Pre-cessation depressive mood predicts failure to quit smoking: the role of coping and personality traits
To examine whether mood, personality and coping predict smoking cessation and whether the associations of personality and coping are mediated through depressed mood. Setting
Multicenter (n = 8) smoking cessation trial. Participants
A total of 600 smokers (≥ 15 cigarettes/day) without current depression who participated in a smoking cessation study. Measurements
The outcome was continuous abstinence during the last 4 weeks of the 3-month trial: depressed mood was measured by the Beck Depression Inventory (BDI), personality by the Revised NEO Personality Inventory (NEO-PI-R) and coping by the Revised Ways of Coping Checklist (RWCC). Findings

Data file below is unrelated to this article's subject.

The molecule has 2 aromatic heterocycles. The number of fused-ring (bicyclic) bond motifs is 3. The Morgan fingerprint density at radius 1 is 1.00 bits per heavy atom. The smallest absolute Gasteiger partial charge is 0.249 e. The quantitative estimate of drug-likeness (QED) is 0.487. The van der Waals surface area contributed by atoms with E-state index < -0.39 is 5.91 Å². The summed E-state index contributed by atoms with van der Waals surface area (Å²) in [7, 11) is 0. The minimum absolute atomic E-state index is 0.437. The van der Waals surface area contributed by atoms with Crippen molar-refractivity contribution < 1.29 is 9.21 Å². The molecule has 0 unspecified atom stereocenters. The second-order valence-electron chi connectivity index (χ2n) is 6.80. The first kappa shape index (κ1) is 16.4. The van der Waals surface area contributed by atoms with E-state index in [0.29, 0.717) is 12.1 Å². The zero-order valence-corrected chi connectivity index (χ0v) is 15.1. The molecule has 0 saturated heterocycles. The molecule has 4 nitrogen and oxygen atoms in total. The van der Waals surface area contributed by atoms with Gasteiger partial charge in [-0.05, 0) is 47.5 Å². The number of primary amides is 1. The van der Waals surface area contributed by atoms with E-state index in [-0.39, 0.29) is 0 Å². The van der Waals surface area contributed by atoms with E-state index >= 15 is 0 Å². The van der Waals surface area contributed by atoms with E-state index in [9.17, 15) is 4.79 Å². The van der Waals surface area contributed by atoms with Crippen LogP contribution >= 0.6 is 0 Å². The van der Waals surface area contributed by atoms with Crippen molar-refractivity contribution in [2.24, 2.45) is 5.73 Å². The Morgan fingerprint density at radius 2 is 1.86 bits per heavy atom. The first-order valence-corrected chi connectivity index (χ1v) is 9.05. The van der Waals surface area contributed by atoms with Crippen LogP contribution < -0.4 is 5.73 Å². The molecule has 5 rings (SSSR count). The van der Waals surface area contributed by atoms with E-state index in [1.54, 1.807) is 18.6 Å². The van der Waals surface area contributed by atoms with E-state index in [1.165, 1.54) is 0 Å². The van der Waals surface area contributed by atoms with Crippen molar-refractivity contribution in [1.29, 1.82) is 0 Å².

A total of 14.7% (88/600) were abstainers. Controlling for potential confounders, baseline BDI independently predicted smoking cessation. Smokers with BDI ≥ 10 were less likely to quit than those with BDI < 10 (odds ratio: 6.39, 95% CI: 1.44–28.3, P = 0.01). Compared to BDI < 10 smokers, BDI ≥ 10 smokers had significantly higher scores for neuroticism and lower scores for extraversion and conscientiousness (NEO-PI-R). On the RWCC, BDI ≥ 10 smokers scored higher for blame self, wishful thinking and problem avoidance and they scored lower on problem focus than smokers with BDI < 10. A mediational analysis showed that neither personality traits nor coping skills predicted directly smoking cessation. However, low level of problem focusing and social support seeking predicted a negative outcome via depressed mood. Conclusion
A BDI score ≥ 10, even in smokers who do not meet a current diagnosis of major depression, directly predicts inability to quit. This suggests the utility of assessing depression symptoms in routine smoking cessation care.